3. Visit an art museum, gallery or online art websites that showcases art genre of your interest to draw inspiration from the old masters.

4. Enter an art competition to give you a goal to work towards and spark your creativity. Moreover, if you are selected and get to attend the art show, the works of other contestants will serve as a source of inspiration.

5. Read inspirational art quotes by the great masters of painting. It will not only inspire you but also motivate you once you get to know how they succeeding in combating their own lull periods.

6. Read art books if you are stuck with common issues like how to start a painting, what medium to use or how to fine tune your style.

7. Take a break if you feel you are experiencing artist burnout. It’ll give you time to contemplate on your status as well as progress as an artist. If you are just stuck on a particular painting, start a new one and toggle between them to keep the creative juices flowing.

8. Use creative exercises like drawing or painting your favorite subject for a month, making ten spontaneous paintings within a time limit, or recreating a series of an old painting in new ways each time.

9. Attend an art workshop where you can explore new techniques or media. You can also ask a friend or mentor to give you a creative challenge to work on.

10. Find a muse that inspires you andtake photos of this muse. Then go through the images and sketch or paint specific aspects of the subject in detail.

11. Clean up and revamp your studio or work space. A cluttered work area hampers creativity and kills inspiration.  

12. Take a timeout from email and technology and just focus on your creative practice.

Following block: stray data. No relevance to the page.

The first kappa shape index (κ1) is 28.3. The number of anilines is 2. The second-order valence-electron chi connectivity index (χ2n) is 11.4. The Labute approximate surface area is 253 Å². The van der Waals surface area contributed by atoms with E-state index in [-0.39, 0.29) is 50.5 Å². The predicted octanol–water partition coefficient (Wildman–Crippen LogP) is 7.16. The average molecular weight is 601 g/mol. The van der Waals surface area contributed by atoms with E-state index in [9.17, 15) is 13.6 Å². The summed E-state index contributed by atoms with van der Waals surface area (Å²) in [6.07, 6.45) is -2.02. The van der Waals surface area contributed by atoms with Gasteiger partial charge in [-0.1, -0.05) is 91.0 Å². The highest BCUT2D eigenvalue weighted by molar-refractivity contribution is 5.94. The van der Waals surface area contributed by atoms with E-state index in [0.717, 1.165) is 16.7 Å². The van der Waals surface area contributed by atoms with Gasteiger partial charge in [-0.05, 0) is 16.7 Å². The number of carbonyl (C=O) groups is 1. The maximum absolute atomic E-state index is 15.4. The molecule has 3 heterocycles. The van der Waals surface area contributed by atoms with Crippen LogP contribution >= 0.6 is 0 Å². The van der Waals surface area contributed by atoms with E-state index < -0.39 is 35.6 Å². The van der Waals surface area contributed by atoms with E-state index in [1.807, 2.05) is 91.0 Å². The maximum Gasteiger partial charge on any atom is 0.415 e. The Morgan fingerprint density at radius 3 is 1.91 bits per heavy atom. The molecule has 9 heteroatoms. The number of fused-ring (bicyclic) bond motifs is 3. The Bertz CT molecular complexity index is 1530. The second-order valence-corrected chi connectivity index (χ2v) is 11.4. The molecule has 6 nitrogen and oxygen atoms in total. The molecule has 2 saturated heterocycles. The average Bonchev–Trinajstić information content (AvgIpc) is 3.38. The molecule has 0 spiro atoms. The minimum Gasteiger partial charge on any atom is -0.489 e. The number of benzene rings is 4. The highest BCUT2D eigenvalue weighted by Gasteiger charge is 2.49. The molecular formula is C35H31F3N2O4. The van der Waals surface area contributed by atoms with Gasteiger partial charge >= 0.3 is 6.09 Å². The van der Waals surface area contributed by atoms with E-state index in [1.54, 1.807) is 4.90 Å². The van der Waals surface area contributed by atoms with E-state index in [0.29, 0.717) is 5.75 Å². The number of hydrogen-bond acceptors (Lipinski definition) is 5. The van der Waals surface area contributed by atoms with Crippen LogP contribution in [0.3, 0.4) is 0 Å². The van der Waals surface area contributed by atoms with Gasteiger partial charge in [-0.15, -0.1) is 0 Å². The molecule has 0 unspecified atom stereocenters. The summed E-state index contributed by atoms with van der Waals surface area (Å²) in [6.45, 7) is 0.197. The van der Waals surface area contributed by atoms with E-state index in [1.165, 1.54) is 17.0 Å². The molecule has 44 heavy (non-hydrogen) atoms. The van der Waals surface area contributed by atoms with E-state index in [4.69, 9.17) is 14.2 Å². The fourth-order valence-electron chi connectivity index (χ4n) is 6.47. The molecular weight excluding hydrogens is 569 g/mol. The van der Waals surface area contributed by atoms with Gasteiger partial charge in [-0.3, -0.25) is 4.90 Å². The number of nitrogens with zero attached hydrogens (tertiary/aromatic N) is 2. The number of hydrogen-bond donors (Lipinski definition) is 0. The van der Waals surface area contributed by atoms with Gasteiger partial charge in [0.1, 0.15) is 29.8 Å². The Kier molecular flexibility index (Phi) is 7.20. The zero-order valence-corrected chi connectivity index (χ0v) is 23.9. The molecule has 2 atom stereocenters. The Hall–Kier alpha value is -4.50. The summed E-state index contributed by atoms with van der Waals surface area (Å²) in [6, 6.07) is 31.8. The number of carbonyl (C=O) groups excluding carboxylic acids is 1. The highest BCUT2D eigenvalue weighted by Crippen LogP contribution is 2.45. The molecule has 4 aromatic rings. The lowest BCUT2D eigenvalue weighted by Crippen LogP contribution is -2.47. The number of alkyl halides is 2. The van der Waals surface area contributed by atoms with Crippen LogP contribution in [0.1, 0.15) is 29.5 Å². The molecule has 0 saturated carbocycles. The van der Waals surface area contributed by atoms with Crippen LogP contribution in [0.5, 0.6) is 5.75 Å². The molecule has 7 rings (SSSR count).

13. Visit a library or bookstore and explore a topic or subject you’ve been wanting to paint.

14. Take care of your physical, emotional and spiritual needs with a good workout, a solid meal, good sleep and some meditation.

15. Maintain a journal, scrapbook or notebook of your doodling and random musings that you can refer to later for inspiration.
Check out my blog post titled A Tour of My Sketchbook

16. Socialize and unwind with friends and acquaintances. It will clear your head and rejuvenate the creative center of your brain.

17. Take inspiration from other genres of art like literature, music, dance and even culinary arts for new ideas. 

18. Create a Pinterest board with images that inspire you and make note of specific characteristics that appeal to you about each artwork as well as how you can incorporate these features in your own work in your own unique style. 
Check out my Pinterest inspiration board here.

My Secret Tool

As an artist, I’ve come up with my very own fool proof solution to overcome my creative slump that seems to have worked for me each and every time, at least till now! I come up with my most creative concepts just before I hit the sack. As weird as it may sound, it’s when I close my eyes and shut my brain off to the outside world that I am able dive into the deep, dark abyss of my mind and conjure magical innovations. I also keep the notes app on my iPhone handy when I’m out on a long leisurely stroll. My best ideas come when I’m surrounded by nature because my mind is free to soar and explore new horizons.  Besides these two trump cards, my trusted sketchbook and Pinterest board have always got my back, so plan B is also in place!